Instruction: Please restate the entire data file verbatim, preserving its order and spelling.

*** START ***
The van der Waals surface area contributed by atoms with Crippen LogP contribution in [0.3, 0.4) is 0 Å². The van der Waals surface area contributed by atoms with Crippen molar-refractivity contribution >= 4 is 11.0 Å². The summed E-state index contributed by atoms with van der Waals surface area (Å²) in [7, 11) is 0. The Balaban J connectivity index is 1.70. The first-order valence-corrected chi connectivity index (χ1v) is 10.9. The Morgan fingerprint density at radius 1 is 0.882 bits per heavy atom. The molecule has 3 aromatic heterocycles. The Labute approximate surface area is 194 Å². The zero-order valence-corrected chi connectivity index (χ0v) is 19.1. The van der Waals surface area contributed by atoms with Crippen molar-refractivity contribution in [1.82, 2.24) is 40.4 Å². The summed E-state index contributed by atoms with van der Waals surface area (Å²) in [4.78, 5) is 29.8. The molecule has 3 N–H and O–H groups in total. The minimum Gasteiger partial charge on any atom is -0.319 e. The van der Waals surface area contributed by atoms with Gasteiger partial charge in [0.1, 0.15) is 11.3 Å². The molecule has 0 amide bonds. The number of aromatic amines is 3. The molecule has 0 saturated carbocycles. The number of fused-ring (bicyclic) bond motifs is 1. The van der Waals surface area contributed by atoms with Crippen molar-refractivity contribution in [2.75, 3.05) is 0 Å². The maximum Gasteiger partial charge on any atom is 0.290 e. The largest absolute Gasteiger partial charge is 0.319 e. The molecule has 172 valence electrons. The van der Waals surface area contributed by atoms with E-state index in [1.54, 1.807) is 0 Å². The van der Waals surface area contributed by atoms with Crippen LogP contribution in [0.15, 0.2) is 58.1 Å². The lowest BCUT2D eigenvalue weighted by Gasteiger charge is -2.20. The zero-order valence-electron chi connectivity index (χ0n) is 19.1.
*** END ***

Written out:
The van der Waals surface area contributed by atoms with Crippen LogP contribution in [0.3, 0.4) is 0 Å². The van der Waals surface area contributed by atoms with Crippen molar-refractivity contribution >= 4 is 11.0 Å². The summed E-state index contributed by atoms with van der Waals surface area (Å²) in [7, 11) is 0. The Balaban J connectivity index is 1.70. The first-order valence-corrected chi connectivity index (χ1v) is 10.9. The Morgan fingerprint density at radius 1 is 0.882 bits per heavy atom. The molecule has 3 aromatic heterocycles. The Labute approximate surface area is 194 Å². The zero-order valence-corrected chi connectivity index (χ0v) is 19.1. The van der Waals surface area contributed by atoms with Crippen molar-refractivity contribution in [1.82, 2.24) is 40.4 Å². The summed E-state index contributed by atoms with van der Waals surface area (Å²) in [4.78, 5) is 29.8. The molecule has 3 N–H and O–H groups in total. The minimum Gasteiger partial charge on any atom is -0.319 e. The van der Waals surface area contributed by atoms with Gasteiger partial charge in [0.1, 0.15) is 11.3 Å². The molecule has 0 amide bonds. The number of aromatic amines is 3. The molecule has 0 saturated carbocycles. The number of fused-ring (bicyclic) bond motifs is 1. The van der Waals surface area contributed by atoms with Crippen molar-refractivity contribution in [2.75, 3.05) is 0 Å². The maximum Gasteiger partial charge on any atom is 0.290 e. The largest absolute Gasteiger partial charge is 0.319 e. The molecule has 172 valence electrons. The van der Waals surface area contributed by atoms with E-state index in [1.54, 1.807) is 0 Å². The van der Waals surface area contributed by atoms with Crippen LogP contribution in [0.15, 0.2) is 58.1 Å². The lowest BCUT2D eigenvalue weighted by Gasteiger charge is -2.20. The zero-order valence-electron chi connectivity index (χ0n) is 19.1.